The nation has been gripped – understandably so – by Happy Valley. From the BBC drama’s launch in 2014 through to its tense conclusion last night, the performances have remained consistently compelling, with Sarah Lancashire’s outstanding portrayal of Catherine Cawood a joy (albeit mostly devastating) to watch. Opposite Lancashire is James Norton – the charismatic actor known for playing a charming vicar in Granchester, often cited as a contender for the next 007; chiselled jaw, piercing gaze, great hair. Of course, here, he’s playing the killer Tommy Lee Royce, but what’s not to like?
Therein lies the problem. This matters because there are so many victims of real crimes out there, and it’s devastating for them to watch dramas where psychopaths are put centre stage, in productions that bring in record-breaking viewing figures (11 million people have watched this final series’ first episode, so far). The last thing any of us want is for media in which violence and sexual assault are fictionalised as exciting or thrilling to lead to an increase in these crimes in our culture.
This is far from the first time a casting director has chosen a good-looking actor with a repertoire of romantic leads to suddenly portray a violent criminal. We’ve already seen Kurt Russell in Tarantino’s Death Proof, Jamie Dornan in The Fall and perhaps even more unlikely, Zac Efron playing the American serial killer Ted Bundy. All these actors gave brilliant performances, but they all raised an uncomfortable question: as a viewer, should we ever find a serial killer attractive?
Part of the problem is that it’s hard for viewers to separate their feelings for a character played by a well-known actor (admiration, affection, even lust), from their new role. Jamie Dornan is the classic example of this. Going from Christian Grey in Fifty Shades of Grey to Paul Spector in The Fall was an almost impossible leap for the audience to make without feeling some sense of confusion. So could casting directors simply use lesser known actors to play the crucial role when delving into such dark subject matter? Entertainment economics usually make a ‘big name’ imperative to guarantee high viewing figures. More crucial, though, is fulfilling the brief. Some roles simply have to be filled by an actor with looks and charm. So what’s the knock-on effect? Do film and television production companies have to be more careful about the impression they give of characters like Tommy Lee Royce? The answer lies in issues of portrayal and intent.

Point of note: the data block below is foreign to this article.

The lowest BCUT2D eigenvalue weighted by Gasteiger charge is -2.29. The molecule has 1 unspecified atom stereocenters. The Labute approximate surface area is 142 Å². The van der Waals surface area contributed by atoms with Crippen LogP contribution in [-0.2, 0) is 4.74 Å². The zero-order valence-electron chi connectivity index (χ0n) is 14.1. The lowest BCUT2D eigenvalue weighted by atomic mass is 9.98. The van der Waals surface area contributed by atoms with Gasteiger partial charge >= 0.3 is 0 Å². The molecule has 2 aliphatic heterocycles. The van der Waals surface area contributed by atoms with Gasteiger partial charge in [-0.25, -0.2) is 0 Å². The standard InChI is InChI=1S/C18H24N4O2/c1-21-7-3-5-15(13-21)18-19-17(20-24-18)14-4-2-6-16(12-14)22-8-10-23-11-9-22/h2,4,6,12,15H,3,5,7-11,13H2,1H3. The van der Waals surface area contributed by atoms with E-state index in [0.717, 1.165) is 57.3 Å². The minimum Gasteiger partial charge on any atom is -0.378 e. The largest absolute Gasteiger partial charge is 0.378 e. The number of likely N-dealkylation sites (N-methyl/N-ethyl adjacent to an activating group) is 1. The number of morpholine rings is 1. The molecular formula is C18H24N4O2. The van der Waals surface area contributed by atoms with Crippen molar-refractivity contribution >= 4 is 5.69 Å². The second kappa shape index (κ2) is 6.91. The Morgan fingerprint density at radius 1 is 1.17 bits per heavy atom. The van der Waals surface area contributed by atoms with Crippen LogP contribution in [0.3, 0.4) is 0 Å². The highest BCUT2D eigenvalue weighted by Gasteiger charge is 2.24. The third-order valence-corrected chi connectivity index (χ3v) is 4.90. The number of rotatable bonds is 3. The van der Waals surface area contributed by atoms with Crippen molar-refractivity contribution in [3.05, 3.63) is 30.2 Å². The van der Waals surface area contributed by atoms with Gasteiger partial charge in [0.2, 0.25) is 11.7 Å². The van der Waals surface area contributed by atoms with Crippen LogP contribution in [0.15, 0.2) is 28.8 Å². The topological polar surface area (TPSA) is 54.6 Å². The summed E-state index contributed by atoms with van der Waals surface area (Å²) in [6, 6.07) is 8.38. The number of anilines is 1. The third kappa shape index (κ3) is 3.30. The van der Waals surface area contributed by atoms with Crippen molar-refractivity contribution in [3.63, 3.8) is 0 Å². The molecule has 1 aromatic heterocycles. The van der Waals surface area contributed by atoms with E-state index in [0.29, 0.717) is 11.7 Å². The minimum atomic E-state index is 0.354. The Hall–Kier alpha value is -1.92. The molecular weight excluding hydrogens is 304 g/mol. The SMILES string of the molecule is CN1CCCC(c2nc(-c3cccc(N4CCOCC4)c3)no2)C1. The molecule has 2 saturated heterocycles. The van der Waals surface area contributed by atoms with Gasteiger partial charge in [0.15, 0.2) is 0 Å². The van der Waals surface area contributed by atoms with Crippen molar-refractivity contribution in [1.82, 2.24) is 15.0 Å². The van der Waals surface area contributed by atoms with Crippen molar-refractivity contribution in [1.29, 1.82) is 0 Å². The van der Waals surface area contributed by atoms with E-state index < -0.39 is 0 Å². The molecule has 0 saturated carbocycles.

Happy Valley has never shied away from the worst subject matter. There’s plenty of brutality and emotive content in Sally Wainwright’s storytelling, from general violence and suicide to murder and sexual assault. The clever thing here is that the production manages to make us feel like we saw everything without putting the worst of it on the screen. The producers trod a fine line and pulled it off; even the harshest critic couldn’t complain that there’s any glamour in the subject matter itself. Even with dashes of humour and moments of poignant interaction, the overall tone has been painstakingly grim.
As for the Tommy Lee Royce character, it’s not feasible to expect that there will never be a good-looking psychopath, either in fiction or real life. This is part of what sets off cases of hybristophilia – an obsessive attraction towards convicted criminals. Ted Bundy, for example, had a large, ardent female following. In this regard, in Happy Valley, art is just imitating real life and James Norton was well cast.
But glamorising serial killers doesn’t happen exclusively due to audiences finding an actor physically attractive – framing, storytelling and character development all play vital roles. It’s hard to watch Silence of the Lambs without hoping that Dr Hannibal Lecter will escape at the end, in spite of the truly awful crimes he committed. Sometimes it’s about giving the psychopath a sympathetic edge, natural intelligence or a great sense of humour. These things are all vital when building three-dimensional characters, and without that layering and nuance, most crime dramas and thrillers would fall pretty flat.
What’s key in avoiding portraying serial killers, or any character who does terrible things, as attractive or compelling, is how the rest of the script unfolds. Getting this balance right involves following three simple rules: their crimes should never be excused or minimised; the impact of those crimes on the victim and their nearest and dearest should always be forefront in the viewer’s mind; and, most importantly, the serial killer should never get their happily ever after.
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